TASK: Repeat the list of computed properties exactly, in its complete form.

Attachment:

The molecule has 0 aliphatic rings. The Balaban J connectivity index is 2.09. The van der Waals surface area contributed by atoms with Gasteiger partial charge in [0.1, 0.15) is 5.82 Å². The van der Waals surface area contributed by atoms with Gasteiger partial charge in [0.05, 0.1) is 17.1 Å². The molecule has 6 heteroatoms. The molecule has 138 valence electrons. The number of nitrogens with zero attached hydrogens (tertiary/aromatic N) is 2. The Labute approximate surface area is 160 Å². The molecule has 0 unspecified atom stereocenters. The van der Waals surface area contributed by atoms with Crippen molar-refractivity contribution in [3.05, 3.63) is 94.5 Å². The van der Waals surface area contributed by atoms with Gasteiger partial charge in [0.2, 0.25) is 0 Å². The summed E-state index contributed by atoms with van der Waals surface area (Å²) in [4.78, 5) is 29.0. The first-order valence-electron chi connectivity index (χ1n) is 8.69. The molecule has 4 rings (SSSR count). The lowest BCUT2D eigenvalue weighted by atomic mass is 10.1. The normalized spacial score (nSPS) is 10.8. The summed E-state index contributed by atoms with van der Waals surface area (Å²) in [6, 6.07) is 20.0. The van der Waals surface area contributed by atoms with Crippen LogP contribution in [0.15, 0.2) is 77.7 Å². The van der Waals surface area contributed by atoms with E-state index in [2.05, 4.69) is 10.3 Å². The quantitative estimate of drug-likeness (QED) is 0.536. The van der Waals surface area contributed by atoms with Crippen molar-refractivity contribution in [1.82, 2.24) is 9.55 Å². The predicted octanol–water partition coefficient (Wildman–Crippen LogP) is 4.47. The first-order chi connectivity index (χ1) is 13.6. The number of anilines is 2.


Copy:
The molecule has 0 aliphatic rings. The Balaban J connectivity index is 2.09. The van der Waals surface area contributed by atoms with Gasteiger partial charge in [0.1, 0.15) is 5.82 Å². The van der Waals surface area contributed by atoms with Gasteiger partial charge in [0.05, 0.1) is 17.1 Å². The molecule has 6 heteroatoms. The molecule has 138 valence electrons. The number of nitrogens with zero attached hydrogens (tertiary/aromatic N) is 2. The Labute approximate surface area is 160 Å². The molecule has 0 unspecified atom stereocenters. The van der Waals surface area contributed by atoms with Crippen molar-refractivity contribution in [3.05, 3.63) is 94.5 Å². The van der Waals surface area contributed by atoms with Gasteiger partial charge in [0.2, 0.25) is 0 Å². The summed E-state index contributed by atoms with van der Waals surface area (Å²) in [4.78, 5) is 29.0. The first-order valence-electron chi connectivity index (χ1n) is 8.69. The molecule has 4 rings (SSSR count). The lowest BCUT2D eigenvalue weighted by atomic mass is 10.1. The normalized spacial score (nSPS) is 10.8. The summed E-state index contributed by atoms with van der Waals surface area (Å²) in [6, 6.07) is 20.0. The van der Waals surface area contributed by atoms with Crippen LogP contribution in [0.15, 0.2) is 77.7 Å². The van der Waals surface area contributed by atoms with E-state index in [2.05, 4.69) is 10.3 Å². The quantitative estimate of drug-likeness (QED) is 0.536. The van der Waals surface area contributed by atoms with Crippen molar-refractivity contribution in [1.82, 2.24) is 9.55 Å². The predicted octanol–water partition coefficient (Wildman–Crippen LogP) is 4.47. The first-order chi connectivity index (χ1) is 13.6. The number of anilines is 2.